Between these stories in the two most presigious papers in the country, and the two papers Trump loves to hate, we have an example of how healthy compitition to do the best possible investigative reporting and “get the scoop” prove the wisdom of the Founders in putting freedom of the press in the First Amendment.

The New York Times builds on thier original story today in Trump Confronts the Prospect of a ‘Nonstop Political War’ for Survival” by Peter Baker. who begins his article with “So it has come to this: The president of the United States was asked over the weekend whether he is a Russian agent. And he refused to directly answer.” More:

He picked up the telephone on Saturday night to call into the Fox News show hosted by Jeanine Pirro, who participated in a campaign rally with him last fall. She asked him about the F.B.I. investigation reported by The Times with a tone of scorn.

“I’m going to ask you, are you now or have you ever worked for Russia, Mr. President?” Ms. Pirro asked.

“I think it’s the most insulting thing I’ve ever been asked,” he answered. “I think it’s the most insulting article I’ve ever had written. And if you read the article, you’d see that they found absolutely nothing.”


The Washington Post also builds on their story and the NY Times story with an important essay by Asha Rangappa, a senior lecturer at the Jackson Institute for Global Affairs at Yale University and a former FBI agent: “The FBI can’t neutralize a security threat if the president is the threat.” After explaining how the FBI would deal with such a threat if they were targeting any other citizen, she goes on to address the only way short of impeachment they can handle Trump:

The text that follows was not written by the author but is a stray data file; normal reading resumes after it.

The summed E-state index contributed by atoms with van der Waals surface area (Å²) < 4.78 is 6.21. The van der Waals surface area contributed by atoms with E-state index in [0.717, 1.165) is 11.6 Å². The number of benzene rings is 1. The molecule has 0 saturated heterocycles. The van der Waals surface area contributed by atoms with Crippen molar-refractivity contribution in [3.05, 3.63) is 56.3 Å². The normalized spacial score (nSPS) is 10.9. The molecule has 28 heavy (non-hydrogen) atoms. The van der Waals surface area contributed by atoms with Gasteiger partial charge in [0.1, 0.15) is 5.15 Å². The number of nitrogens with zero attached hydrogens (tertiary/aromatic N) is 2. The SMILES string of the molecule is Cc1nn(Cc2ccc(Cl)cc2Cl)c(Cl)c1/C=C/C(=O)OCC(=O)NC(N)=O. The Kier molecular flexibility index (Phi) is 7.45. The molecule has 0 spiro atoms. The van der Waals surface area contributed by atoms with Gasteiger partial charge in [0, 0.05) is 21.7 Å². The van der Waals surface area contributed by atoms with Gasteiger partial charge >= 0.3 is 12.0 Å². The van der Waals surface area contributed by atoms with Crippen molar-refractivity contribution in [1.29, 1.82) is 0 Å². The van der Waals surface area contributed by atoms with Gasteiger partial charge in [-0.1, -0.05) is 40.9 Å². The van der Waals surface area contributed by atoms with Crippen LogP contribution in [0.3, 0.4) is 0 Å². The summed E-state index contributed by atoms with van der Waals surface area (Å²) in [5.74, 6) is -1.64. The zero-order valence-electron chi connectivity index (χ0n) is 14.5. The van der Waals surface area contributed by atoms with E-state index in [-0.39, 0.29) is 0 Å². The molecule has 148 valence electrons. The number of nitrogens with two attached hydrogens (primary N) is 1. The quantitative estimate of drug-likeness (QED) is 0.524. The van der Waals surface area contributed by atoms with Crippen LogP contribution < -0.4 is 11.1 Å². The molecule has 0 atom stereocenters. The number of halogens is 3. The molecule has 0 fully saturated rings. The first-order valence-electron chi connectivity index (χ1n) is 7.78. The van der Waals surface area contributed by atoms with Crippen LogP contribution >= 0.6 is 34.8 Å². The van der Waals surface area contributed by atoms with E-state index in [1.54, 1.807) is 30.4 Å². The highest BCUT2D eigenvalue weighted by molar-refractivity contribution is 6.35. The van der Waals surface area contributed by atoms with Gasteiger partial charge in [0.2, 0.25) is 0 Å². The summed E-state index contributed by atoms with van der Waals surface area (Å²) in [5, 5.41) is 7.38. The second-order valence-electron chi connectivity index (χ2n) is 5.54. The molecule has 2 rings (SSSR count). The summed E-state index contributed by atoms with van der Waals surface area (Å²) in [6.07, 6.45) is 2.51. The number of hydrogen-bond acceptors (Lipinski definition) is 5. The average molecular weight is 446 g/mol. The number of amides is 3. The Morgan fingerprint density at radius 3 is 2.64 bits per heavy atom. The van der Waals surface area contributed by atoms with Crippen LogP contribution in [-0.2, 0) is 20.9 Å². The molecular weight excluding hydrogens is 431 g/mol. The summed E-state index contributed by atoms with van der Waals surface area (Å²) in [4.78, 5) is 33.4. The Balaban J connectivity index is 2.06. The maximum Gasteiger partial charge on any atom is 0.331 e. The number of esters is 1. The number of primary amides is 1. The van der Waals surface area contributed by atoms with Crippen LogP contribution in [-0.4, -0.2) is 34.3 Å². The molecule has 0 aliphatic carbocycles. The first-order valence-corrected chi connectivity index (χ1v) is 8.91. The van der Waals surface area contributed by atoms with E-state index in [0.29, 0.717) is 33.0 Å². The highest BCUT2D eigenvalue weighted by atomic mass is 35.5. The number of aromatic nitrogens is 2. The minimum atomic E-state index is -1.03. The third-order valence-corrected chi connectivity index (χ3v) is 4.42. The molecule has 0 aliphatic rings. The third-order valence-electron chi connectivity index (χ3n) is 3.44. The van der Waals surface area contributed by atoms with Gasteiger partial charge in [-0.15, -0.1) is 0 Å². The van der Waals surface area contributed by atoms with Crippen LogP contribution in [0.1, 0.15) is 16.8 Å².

This leaves only one option for neutralization: exposure.

Exposing the activities of a foreign intelligence service renders them ineffective, since it removes plausible deniability, which is the hallmark of covert intelligence operations. It also reveals the sources and methods that a foreign power is using, forcing them to abandon the operation. Special counsel Robert S. Mueller III has already utilized this avenue by bringing criminal charges against 13 Russian nationals and three Russian companies for a disinformation campaign on social media and against 12 GRU officers for hacking the Democratic National Committee’s emails. This alternative has its downsides: It allows our adversaries to know what we know, enabling them to up their game the next time. (The current aggressive attempts by Russia’s Internet Research Agency to compel discovery of Mueller’s sources and methods in court is an example of this tension.) But where the national security threat is severe, the need to stop the activity immediately can outweigh the costs.

This is where Mueller’s report comes in. Until now, the American public has seen only snippets of Mueller’s investigation — those that he has chosen to make public through criminal charges. But since not all activities uncovered by a counterintelligence investigation, even those that pose a significant threat to national security, are necessarily criminal, they do not reveal the full breadth of what Mueller may have discovered. Only by laying out all of his counterintelligence findings — including what role, if any, Trump played in Russia’s intelligence operation against the United States — can the criminal charges be placed in context and the full scope of the threat be assessed.



Instead of talks to end the shutdown, the president spent at least part of his weekend defending himself against the suspicions about his affinity for Mr. Putin. He insisted that he has actually been tougher on Russia than his predecessors and that the F.B.I. was led by “losers that tried to do a number on your President.”

He picked up the telephone on Saturday night to call into the Fox News show hosted by Jeanine Pirro, who participated in a campaign rally with him last fall. She asked him about the F.B.I. investigation reported by The Times with a tone of scorn.